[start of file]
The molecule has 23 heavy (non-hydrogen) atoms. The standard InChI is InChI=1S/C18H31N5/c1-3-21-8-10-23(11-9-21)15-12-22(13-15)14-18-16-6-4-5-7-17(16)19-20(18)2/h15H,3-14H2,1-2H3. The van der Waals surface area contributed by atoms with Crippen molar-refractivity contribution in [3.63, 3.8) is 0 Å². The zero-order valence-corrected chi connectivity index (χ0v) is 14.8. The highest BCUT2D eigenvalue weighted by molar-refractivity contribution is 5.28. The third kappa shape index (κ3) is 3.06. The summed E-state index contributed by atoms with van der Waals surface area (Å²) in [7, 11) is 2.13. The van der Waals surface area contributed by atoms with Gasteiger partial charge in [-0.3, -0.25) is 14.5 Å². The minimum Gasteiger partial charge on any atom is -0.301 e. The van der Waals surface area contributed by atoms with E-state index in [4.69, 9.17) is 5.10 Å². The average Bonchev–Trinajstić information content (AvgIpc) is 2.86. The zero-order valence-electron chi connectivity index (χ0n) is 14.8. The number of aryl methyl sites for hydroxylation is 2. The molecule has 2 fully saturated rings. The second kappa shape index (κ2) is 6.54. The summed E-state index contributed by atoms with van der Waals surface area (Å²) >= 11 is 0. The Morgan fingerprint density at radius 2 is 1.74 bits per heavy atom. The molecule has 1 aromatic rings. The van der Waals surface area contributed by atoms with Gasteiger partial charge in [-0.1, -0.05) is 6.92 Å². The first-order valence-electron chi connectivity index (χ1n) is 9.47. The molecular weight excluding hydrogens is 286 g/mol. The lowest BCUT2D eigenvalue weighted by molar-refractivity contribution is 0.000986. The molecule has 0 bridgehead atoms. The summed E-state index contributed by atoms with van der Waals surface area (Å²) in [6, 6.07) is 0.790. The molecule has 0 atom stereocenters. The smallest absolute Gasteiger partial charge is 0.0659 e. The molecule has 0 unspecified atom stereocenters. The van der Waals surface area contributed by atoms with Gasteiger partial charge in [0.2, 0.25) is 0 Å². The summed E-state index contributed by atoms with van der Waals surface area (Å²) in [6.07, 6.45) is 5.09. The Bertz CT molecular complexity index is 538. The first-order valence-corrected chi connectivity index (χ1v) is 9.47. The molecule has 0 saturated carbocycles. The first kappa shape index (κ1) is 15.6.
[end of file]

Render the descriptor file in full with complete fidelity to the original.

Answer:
The molecule has 23 heavy (non-hydrogen) atoms. The standard InChI is InChI=1S/C18H31N5/c1-3-21-8-10-23(11-9-21)15-12-22(13-15)14-18-16-6-4-5-7-17(16)19-20(18)2/h15H,3-14H2,1-2H3. The van der Waals surface area contributed by atoms with Crippen molar-refractivity contribution in [3.63, 3.8) is 0 Å². The zero-order valence-corrected chi connectivity index (χ0v) is 14.8. The highest BCUT2D eigenvalue weighted by molar-refractivity contribution is 5.28. The third kappa shape index (κ3) is 3.06. The summed E-state index contributed by atoms with van der Waals surface area (Å²) in [7, 11) is 2.13. The van der Waals surface area contributed by atoms with Gasteiger partial charge in [-0.3, -0.25) is 14.5 Å². The minimum Gasteiger partial charge on any atom is -0.301 e. The van der Waals surface area contributed by atoms with E-state index in [4.69, 9.17) is 5.10 Å². The average Bonchev–Trinajstić information content (AvgIpc) is 2.86. The zero-order valence-electron chi connectivity index (χ0n) is 14.8. The number of aryl methyl sites for hydroxylation is 2. The molecule has 2 fully saturated rings. The second kappa shape index (κ2) is 6.54. The summed E-state index contributed by atoms with van der Waals surface area (Å²) >= 11 is 0. The Morgan fingerprint density at radius 2 is 1.74 bits per heavy atom. The molecule has 1 aromatic rings. The van der Waals surface area contributed by atoms with Gasteiger partial charge in [-0.1, -0.05) is 6.92 Å². The first-order valence-electron chi connectivity index (χ1n) is 9.47. The molecular weight excluding hydrogens is 286 g/mol. The lowest BCUT2D eigenvalue weighted by molar-refractivity contribution is 0.000986. The molecule has 0 bridgehead atoms. The summed E-state index contributed by atoms with van der Waals surface area (Å²) in [6, 6.07) is 0.790. The molecule has 0 atom stereocenters. The smallest absolute Gasteiger partial charge is 0.0659 e. The molecule has 0 unspecified atom stereocenters. The van der Waals surface area contributed by atoms with Gasteiger partial charge in [0.2, 0.25) is 0 Å². The summed E-state index contributed by atoms with van der Waals surface area (Å²) in [6.07, 6.45) is 5.09. The Bertz CT molecular complexity index is 538. The first-order valence-corrected chi connectivity index (χ1v) is 9.47. The molecule has 0 saturated carbocycles. The first kappa shape index (κ1) is 15.6.